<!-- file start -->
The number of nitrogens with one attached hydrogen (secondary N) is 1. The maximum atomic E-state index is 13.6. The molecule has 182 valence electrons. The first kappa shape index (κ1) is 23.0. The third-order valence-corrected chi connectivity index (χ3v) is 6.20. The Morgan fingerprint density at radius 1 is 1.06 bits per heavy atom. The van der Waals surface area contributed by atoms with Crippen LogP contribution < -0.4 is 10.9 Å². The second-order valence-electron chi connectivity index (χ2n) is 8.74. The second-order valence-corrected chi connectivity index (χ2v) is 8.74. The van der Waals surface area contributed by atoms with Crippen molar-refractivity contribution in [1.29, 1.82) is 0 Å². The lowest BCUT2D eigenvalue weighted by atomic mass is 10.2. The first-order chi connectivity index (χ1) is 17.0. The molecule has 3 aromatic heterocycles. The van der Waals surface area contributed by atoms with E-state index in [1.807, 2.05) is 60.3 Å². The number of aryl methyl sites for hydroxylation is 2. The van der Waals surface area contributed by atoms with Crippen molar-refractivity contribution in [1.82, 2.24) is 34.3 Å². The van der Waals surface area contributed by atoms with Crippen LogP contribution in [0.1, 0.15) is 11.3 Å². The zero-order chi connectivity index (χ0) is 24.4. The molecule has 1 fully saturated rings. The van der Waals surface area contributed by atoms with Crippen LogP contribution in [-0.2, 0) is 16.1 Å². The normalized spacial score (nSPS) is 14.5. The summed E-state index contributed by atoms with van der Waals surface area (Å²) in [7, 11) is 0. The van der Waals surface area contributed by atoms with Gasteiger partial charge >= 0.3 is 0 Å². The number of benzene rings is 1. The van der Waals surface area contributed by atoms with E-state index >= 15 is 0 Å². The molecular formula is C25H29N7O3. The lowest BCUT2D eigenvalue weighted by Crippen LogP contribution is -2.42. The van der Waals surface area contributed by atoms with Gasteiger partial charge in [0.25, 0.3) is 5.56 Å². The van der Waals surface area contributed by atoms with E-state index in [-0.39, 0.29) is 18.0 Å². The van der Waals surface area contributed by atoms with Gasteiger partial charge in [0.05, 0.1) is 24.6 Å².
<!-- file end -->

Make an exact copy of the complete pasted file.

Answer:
The number of nitrogens with one attached hydrogen (secondary N) is 1. The maximum atomic E-state index is 13.6. The molecule has 182 valence electrons. The first kappa shape index (κ1) is 23.0. The third-order valence-corrected chi connectivity index (χ3v) is 6.20. The Morgan fingerprint density at radius 1 is 1.06 bits per heavy atom. The van der Waals surface area contributed by atoms with Crippen LogP contribution < -0.4 is 10.9 Å². The second-order valence-electron chi connectivity index (χ2n) is 8.74. The second-order valence-corrected chi connectivity index (χ2v) is 8.74. The van der Waals surface area contributed by atoms with Crippen molar-refractivity contribution in [1.29, 1.82) is 0 Å². The lowest BCUT2D eigenvalue weighted by atomic mass is 10.2. The first-order chi connectivity index (χ1) is 17.0. The molecule has 3 aromatic heterocycles. The van der Waals surface area contributed by atoms with E-state index in [1.807, 2.05) is 60.3 Å². The number of aryl methyl sites for hydroxylation is 2. The van der Waals surface area contributed by atoms with Crippen molar-refractivity contribution in [1.82, 2.24) is 34.3 Å². The van der Waals surface area contributed by atoms with Crippen LogP contribution in [0.1, 0.15) is 11.3 Å². The zero-order chi connectivity index (χ0) is 24.4. The molecule has 1 fully saturated rings. The van der Waals surface area contributed by atoms with Crippen LogP contribution in [-0.2, 0) is 16.1 Å². The normalized spacial score (nSPS) is 14.5. The summed E-state index contributed by atoms with van der Waals surface area (Å²) in [7, 11) is 0. The van der Waals surface area contributed by atoms with Gasteiger partial charge >= 0.3 is 0 Å². The number of benzene rings is 1. The van der Waals surface area contributed by atoms with E-state index >= 15 is 0 Å². The molecular formula is C25H29N7O3. The lowest BCUT2D eigenvalue weighted by Crippen LogP contribution is -2.42. The van der Waals surface area contributed by atoms with Gasteiger partial charge in [0.25, 0.3) is 5.56 Å². The van der Waals surface area contributed by atoms with E-state index in [-0.39, 0.29) is 18.0 Å². The van der Waals surface area contributed by atoms with Gasteiger partial charge in [0.05, 0.1) is 24.6 Å².